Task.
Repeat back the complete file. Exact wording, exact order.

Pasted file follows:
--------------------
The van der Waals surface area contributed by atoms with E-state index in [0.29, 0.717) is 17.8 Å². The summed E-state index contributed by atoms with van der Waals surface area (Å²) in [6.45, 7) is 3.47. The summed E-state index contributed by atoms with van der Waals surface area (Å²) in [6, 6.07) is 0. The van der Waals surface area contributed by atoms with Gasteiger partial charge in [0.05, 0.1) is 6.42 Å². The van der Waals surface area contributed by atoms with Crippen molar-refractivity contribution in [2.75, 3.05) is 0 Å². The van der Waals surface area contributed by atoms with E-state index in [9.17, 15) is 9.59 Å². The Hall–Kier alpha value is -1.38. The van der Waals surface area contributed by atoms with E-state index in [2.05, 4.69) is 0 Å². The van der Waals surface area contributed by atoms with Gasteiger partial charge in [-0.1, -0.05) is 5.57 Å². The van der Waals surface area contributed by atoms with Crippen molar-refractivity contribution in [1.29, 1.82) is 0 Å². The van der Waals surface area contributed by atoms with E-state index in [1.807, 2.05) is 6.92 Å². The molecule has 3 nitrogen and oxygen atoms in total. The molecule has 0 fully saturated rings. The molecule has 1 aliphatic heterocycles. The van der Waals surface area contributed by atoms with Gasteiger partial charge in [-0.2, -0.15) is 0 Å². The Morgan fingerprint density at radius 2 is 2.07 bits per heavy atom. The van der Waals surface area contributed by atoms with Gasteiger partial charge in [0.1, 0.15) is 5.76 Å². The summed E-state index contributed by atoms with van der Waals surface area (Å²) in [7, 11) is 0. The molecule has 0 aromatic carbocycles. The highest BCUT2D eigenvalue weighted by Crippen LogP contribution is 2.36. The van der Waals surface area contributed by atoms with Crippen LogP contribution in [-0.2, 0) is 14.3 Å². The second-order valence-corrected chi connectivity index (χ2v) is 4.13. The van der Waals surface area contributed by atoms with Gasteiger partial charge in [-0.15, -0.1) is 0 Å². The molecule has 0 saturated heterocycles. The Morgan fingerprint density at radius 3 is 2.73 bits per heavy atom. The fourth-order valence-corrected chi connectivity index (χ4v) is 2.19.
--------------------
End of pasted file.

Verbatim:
The van der Waals surface area contributed by atoms with E-state index in [0.29, 0.717) is 17.8 Å². The summed E-state index contributed by atoms with van der Waals surface area (Å²) in [6.45, 7) is 3.47. The summed E-state index contributed by atoms with van der Waals surface area (Å²) in [6, 6.07) is 0. The van der Waals surface area contributed by atoms with Gasteiger partial charge in [0.05, 0.1) is 6.42 Å². The van der Waals surface area contributed by atoms with Crippen molar-refractivity contribution in [2.75, 3.05) is 0 Å². The van der Waals surface area contributed by atoms with E-state index in [9.17, 15) is 9.59 Å². The Hall–Kier alpha value is -1.38. The van der Waals surface area contributed by atoms with E-state index in [2.05, 4.69) is 0 Å². The van der Waals surface area contributed by atoms with Gasteiger partial charge in [-0.1, -0.05) is 5.57 Å². The van der Waals surface area contributed by atoms with Crippen molar-refractivity contribution in [1.29, 1.82) is 0 Å². The van der Waals surface area contributed by atoms with E-state index in [1.807, 2.05) is 6.92 Å². The molecule has 3 nitrogen and oxygen atoms in total. The molecule has 0 fully saturated rings. The molecule has 1 aliphatic heterocycles. The van der Waals surface area contributed by atoms with Gasteiger partial charge in [-0.2, -0.15) is 0 Å². The Morgan fingerprint density at radius 2 is 2.07 bits per heavy atom. The van der Waals surface area contributed by atoms with Gasteiger partial charge in [0.1, 0.15) is 5.76 Å². The summed E-state index contributed by atoms with van der Waals surface area (Å²) in [7, 11) is 0. The molecule has 0 aromatic carbocycles. The highest BCUT2D eigenvalue weighted by Crippen LogP contribution is 2.36. The van der Waals surface area contributed by atoms with Crippen LogP contribution in [-0.2, 0) is 14.3 Å². The second-order valence-corrected chi connectivity index (χ2v) is 4.13. The van der Waals surface area contributed by atoms with Gasteiger partial charge in [-0.15, -0.1) is 0 Å². The molecule has 0 saturated heterocycles. The Morgan fingerprint density at radius 3 is 2.73 bits per heavy atom. The fourth-order valence-corrected chi connectivity index (χ4v) is 2.19.